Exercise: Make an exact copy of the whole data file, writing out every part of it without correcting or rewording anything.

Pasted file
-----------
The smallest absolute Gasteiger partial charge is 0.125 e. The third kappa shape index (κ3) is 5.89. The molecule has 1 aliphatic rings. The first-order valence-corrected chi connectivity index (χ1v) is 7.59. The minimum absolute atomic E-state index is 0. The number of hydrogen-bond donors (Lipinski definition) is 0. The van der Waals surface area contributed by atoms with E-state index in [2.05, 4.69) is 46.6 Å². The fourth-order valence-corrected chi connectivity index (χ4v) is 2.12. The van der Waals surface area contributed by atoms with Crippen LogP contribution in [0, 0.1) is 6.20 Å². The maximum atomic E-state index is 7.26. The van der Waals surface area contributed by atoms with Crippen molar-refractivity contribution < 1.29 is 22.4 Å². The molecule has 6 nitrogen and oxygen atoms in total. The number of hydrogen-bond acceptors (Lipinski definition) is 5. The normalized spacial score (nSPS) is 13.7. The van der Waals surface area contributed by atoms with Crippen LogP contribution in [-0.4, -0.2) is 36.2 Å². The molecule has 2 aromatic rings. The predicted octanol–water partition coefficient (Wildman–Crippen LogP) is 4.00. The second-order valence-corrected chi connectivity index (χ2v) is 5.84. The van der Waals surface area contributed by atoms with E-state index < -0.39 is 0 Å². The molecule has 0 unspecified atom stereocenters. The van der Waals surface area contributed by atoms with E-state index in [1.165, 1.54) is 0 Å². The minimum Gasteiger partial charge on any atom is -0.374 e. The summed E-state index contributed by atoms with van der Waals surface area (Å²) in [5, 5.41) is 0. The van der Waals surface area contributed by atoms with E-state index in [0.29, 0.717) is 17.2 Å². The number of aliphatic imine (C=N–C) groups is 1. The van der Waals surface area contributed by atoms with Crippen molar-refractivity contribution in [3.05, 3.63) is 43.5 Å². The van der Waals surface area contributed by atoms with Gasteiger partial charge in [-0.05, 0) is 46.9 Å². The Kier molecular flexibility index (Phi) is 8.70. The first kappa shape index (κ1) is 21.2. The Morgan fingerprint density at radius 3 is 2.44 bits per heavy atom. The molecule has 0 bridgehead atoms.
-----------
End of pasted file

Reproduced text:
The smallest absolute Gasteiger partial charge is 0.125 e. The third kappa shape index (κ3) is 5.89. The molecule has 1 aliphatic rings. The first-order valence-corrected chi connectivity index (χ1v) is 7.59. The minimum absolute atomic E-state index is 0. The number of hydrogen-bond donors (Lipinski definition) is 0. The van der Waals surface area contributed by atoms with E-state index in [2.05, 4.69) is 46.6 Å². The fourth-order valence-corrected chi connectivity index (χ4v) is 2.12. The van der Waals surface area contributed by atoms with Crippen LogP contribution in [0, 0.1) is 6.20 Å². The maximum atomic E-state index is 7.26. The van der Waals surface area contributed by atoms with Crippen molar-refractivity contribution < 1.29 is 22.4 Å². The molecule has 6 nitrogen and oxygen atoms in total. The number of hydrogen-bond acceptors (Lipinski definition) is 5. The normalized spacial score (nSPS) is 13.7. The van der Waals surface area contributed by atoms with Crippen LogP contribution in [-0.4, -0.2) is 36.2 Å². The molecule has 2 aromatic rings. The predicted octanol–water partition coefficient (Wildman–Crippen LogP) is 4.00. The second-order valence-corrected chi connectivity index (χ2v) is 5.84. The van der Waals surface area contributed by atoms with E-state index < -0.39 is 0 Å². The molecule has 0 unspecified atom stereocenters. The van der Waals surface area contributed by atoms with E-state index in [1.165, 1.54) is 0 Å². The minimum Gasteiger partial charge on any atom is -0.374 e. The summed E-state index contributed by atoms with van der Waals surface area (Å²) in [5, 5.41) is 0. The van der Waals surface area contributed by atoms with E-state index in [0.29, 0.717) is 17.2 Å². The number of aliphatic imine (C=N–C) groups is 1. The van der Waals surface area contributed by atoms with Crippen molar-refractivity contribution in [3.05, 3.63) is 43.5 Å². The van der Waals surface area contributed by atoms with Gasteiger partial charge in [-0.05, 0) is 46.9 Å². The Kier molecular flexibility index (Phi) is 8.70. The first kappa shape index (κ1) is 21.2. The Morgan fingerprint density at radius 3 is 2.44 bits per heavy atom. The molecule has 0 bridgehead atoms.